Sunday, February 28, 2021

Right Brain/Left Brain by Annette Dashofy

Decades ago, in a previous life, I was a professional portrait and wedding photographer. At one point, I attended a seminar at a local hotel about the business side of my profession. I remember little about it except for two things. First: the speaker had the most fabulous Cajun accent. And second: one of the lessons he shared. He talked about photography being a creative endeavor. Right-brained. But we also needed to be businessmen and women. Left-brained. He illustrated the point by saying he had a switch on the top of his head that he was always clicking back and forth, from right-brained to left-brained. He claimed he did this so much, he’d worn out a spot and the result was…he removed his hat and revealed he was bald. 

His “visual aid” produced a huge round of laughs, and it has stuck with me all these years later.

I’m still working in a creative endeavor, writing words instead of making photos. And I’m still required to flip that switch on the top of my head in order to handle marketing, promotion, bookkeeping, and—right now—tax preparation.

Thankfully, I still have all my hair. If I don’t, it’s from pulling it out over the bookkeeping and tax prep stuff. I’m proud to say that this year, I’ve been further ahead than usual. I did a much better job of recording expenses monthly rather than waiting until January to enter a full year’s worth. But this will be the second year where meeting face to face with my accountant is impossible. I never realized how much I depended on those sessions, sitting across his huge desk from him, asking questions and answering others. Instead, I have a legal pad where I jot down all my uncertainties. Instead of relying on him to remind me of the stuff I tend to forget, I’m taking extra time and effort to make sure I have all the information he needs.

 This week, I’ll cram it all in a large envelope, drive to his office, and deposit it in an exterior drop-box with a sigh of hope and a prayer.

Even then, I won’t be free to leave the switch set at right-brain. I’m indie publishing for the first time. After ten traditionally small press published novels, you’d think I’d have the marketing and promo thing down to a science. But there’s always something new to learn. The methods used to find books have changed, especially due to the pandemic. Podcasts have become a popular go-to venue. I’ve done a few but tracking down podcasts where I might be a good fit takes time. Left-brain time.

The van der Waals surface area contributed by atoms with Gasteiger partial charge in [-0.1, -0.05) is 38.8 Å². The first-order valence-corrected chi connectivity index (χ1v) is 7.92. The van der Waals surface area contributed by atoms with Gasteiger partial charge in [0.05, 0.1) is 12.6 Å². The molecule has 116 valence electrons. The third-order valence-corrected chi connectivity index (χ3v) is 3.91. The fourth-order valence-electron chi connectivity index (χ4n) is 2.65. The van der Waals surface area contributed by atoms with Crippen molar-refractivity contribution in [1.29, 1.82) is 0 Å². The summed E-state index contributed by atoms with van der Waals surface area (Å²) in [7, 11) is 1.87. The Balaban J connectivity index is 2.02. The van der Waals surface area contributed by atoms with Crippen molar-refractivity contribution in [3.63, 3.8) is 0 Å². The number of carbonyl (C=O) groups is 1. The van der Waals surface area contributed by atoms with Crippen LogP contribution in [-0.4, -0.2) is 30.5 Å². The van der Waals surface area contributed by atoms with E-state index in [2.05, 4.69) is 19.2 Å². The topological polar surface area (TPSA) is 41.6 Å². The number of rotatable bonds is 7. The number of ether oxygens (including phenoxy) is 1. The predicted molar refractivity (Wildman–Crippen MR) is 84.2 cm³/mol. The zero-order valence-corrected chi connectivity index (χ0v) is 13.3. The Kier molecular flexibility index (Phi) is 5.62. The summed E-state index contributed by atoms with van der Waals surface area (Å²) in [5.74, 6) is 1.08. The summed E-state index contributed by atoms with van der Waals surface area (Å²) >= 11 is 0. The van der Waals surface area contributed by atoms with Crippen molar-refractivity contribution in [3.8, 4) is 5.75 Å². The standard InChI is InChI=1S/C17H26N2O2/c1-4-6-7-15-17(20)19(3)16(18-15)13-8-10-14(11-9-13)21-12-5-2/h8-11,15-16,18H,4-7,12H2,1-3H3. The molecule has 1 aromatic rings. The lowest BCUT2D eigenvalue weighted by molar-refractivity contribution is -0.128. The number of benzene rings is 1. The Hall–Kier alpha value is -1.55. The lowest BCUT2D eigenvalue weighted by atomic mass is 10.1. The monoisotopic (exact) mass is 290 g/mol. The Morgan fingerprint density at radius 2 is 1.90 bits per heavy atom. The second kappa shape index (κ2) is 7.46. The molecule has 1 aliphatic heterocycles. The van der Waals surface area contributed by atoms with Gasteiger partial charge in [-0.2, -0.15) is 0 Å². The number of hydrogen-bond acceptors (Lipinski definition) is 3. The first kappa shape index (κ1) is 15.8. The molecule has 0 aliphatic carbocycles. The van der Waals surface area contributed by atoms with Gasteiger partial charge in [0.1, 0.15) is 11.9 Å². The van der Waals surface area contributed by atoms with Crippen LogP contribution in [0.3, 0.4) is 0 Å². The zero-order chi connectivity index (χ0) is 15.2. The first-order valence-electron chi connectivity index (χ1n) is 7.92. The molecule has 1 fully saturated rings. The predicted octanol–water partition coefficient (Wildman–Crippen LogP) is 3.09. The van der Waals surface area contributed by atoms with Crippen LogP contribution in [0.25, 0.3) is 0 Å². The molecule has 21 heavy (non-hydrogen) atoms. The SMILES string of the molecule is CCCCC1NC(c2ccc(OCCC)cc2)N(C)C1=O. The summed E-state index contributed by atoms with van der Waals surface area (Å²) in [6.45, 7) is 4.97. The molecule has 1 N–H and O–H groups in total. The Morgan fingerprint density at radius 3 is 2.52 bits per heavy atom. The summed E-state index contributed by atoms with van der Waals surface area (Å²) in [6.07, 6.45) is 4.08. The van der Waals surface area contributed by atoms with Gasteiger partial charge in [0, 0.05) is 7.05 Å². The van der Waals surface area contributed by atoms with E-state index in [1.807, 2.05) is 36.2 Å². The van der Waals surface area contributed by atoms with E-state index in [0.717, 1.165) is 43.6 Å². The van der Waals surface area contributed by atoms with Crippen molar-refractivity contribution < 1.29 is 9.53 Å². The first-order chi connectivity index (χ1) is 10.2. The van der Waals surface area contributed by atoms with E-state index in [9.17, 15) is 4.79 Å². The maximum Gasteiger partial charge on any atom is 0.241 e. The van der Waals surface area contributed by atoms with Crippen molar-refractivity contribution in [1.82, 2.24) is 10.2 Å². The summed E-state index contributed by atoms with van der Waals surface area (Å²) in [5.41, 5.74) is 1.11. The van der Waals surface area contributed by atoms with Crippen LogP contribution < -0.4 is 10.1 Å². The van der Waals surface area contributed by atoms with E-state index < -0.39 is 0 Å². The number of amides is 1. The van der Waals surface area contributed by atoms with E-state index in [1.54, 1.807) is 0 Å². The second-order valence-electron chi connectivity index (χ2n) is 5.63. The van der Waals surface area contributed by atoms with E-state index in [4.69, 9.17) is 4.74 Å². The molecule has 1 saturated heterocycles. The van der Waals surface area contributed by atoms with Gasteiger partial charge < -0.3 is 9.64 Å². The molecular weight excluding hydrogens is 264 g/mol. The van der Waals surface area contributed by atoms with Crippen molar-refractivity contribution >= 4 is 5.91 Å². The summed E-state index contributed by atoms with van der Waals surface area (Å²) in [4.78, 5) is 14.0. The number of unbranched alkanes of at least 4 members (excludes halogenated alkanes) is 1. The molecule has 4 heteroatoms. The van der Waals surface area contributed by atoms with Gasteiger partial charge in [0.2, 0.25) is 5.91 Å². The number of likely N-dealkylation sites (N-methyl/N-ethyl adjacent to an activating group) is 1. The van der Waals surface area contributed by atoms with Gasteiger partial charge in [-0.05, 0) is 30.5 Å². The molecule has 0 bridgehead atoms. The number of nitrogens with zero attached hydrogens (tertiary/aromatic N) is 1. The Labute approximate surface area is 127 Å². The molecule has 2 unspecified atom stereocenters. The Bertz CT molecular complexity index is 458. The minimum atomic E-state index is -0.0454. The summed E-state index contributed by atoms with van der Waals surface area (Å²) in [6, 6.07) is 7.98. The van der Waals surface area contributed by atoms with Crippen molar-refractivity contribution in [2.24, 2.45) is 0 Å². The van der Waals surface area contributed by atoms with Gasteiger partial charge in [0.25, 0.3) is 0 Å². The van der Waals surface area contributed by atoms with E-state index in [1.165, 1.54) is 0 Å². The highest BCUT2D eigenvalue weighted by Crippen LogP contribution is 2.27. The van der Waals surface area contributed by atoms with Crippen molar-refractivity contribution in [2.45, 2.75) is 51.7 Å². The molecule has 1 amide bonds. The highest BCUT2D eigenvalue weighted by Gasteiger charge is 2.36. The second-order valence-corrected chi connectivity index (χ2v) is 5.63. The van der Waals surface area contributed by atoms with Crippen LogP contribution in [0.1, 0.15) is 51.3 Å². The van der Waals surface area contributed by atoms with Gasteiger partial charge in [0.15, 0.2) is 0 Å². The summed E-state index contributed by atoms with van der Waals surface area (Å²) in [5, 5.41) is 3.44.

Not to mention the whole indie publishing process. Within the next few days, I’ll be discovering just how much I don’t know about it. I’ve been told it’s easier than it once was. But having never done this before, I have nothing to compare.

What I do have is fear of the unknown. My left brain is braced for a meltdown.

Meanwhile, my right brain is waiting patiently. I have another book halfway through the second draft. And another book after that one whose characters are awaiting the switch to click back to the creative side so they can tell me about themselves.

It truly is a wonder that I’m not bald like my Cajun photography business instructor.




  1. The perfect description of a writer’s life! You’ll rock the indie publishing thing. I’m looking forward to the book.

  2. Thank you, Kait. I'm already behind my self-imposed deadline, but I guess that's one of the good parts of being your own publisher. I'm not going to fire myself!

  3. I now have an explanation (other than genes) for my baldness -- although for me the switch's natural position is left-brained.

  4. Glad I could offer an explanation to you, Jim! My husband clearly has flipped that switch back and forth a lot too.

  5. I save the nuts and bolts for weekends. Just finished assembling my writing expenses for 2020 by category.

  6. I get it. Stopped writing long enough this week to get the tax stuff together and off to my accountant. Now back to writing! It is a real switch in thinking. You describe it well.

  7. It is interesting how different the two side work! congrats on the next chapter of your writing career.

  8. Congratulations, Margaret and Susan, on getting the tax stuff done. That's always a huge relief!

    Thank you, Tammy. The next two years are definitely years of change for me.

  9. What a good (and amusing) look at the create/business combination needed to be successful, financially as well as creatively, under these circumstances.

  10. Annette,
    Just goes to show us that we writers need to use both sides of our brains. Good luck on your indie project. I'm sure it will be great!

  11. Interesting analysis -- and an accurate one. Amazing how the public probably thinks we only need one side of our brain, but we realize we need both.